The works of art presented by Roma Blanco in this exhibition belong to a series called Ensayos para la decodificación de una fórmula (Essays to decode a formula), produced between 2014 and 2015, after a residency in the CAC Ses Voltes, in Palma de Majorca, Spain. Having finished Pharmakon, her previous project, and deeply moved by the magnificent rose window in the Cathedral (known as “the Gothic eye”), she started working on a series of formal investigations related to graphic production. Being immersed in a creative context different from her usual one, and being deprived of the materials she used to use, a new artist was born, drawing again, after a long period without using this technique.
This was when her specific research about medieval stained glass started, which was overlapped with questions about the world of chemistry and sacred geometry. The works of art from this series started appearing as a result of her drifting through these fields, so different in appearance. These works have the stamp of an alchemist that, guided by intuition and forms, discovers infinite connections which are present in the world, almost without even wanting to. Thanks to her sequential work, she maps possible relations that go rhythmically from one hypothesis to another, discovering implausible relationships and elevating them to a state of possible truth. This is where the magic happens. Moving between intuition and a rigorous study of those apparently distant disciplines, Roma achieves unbelievable results and opens new crevices between science, sanctity and art.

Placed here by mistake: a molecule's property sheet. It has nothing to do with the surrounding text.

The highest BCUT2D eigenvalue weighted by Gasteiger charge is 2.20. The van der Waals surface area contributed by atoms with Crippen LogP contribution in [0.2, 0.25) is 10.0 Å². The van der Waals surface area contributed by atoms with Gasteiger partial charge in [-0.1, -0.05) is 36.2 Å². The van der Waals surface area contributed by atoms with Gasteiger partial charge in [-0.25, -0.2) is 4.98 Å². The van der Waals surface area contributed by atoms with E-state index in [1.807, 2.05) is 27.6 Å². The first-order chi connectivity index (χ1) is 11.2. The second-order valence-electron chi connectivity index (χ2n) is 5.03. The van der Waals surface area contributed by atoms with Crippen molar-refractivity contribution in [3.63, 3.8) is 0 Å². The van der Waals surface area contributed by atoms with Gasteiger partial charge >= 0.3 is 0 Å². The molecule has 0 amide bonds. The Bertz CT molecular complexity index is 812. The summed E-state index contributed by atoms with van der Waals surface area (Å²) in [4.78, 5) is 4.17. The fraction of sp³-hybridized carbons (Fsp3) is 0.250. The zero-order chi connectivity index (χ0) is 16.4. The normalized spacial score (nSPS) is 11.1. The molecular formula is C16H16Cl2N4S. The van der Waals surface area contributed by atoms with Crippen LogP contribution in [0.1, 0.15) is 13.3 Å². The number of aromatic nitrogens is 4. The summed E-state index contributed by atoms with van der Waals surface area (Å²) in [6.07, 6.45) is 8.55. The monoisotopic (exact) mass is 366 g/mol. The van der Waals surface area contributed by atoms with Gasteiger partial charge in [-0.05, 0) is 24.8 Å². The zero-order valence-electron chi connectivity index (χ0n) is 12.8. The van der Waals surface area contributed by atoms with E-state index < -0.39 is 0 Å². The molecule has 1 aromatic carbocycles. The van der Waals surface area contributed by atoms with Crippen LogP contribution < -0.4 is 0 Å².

Delicate balances and powerful connections emerge in these papers. Notes on the margins, geometrical explorations, chemical formulas and an alter ego that signs as “Curandera” (Healer). An amalgamation of forms, colours and languages that, progressively, reveal other configurations, whether natural, organic, or cosmic. Her discovery that a molecule's diagram invokes the structure of a seed, which in turn looks like a sacred symbol, that is in fact a perfect geometrical shape forces us to question ourselves about this parallel world of invisible bonds that we cannot perceive or understand. In these papers, something we intuit appears, something unknown, but deeply proximate.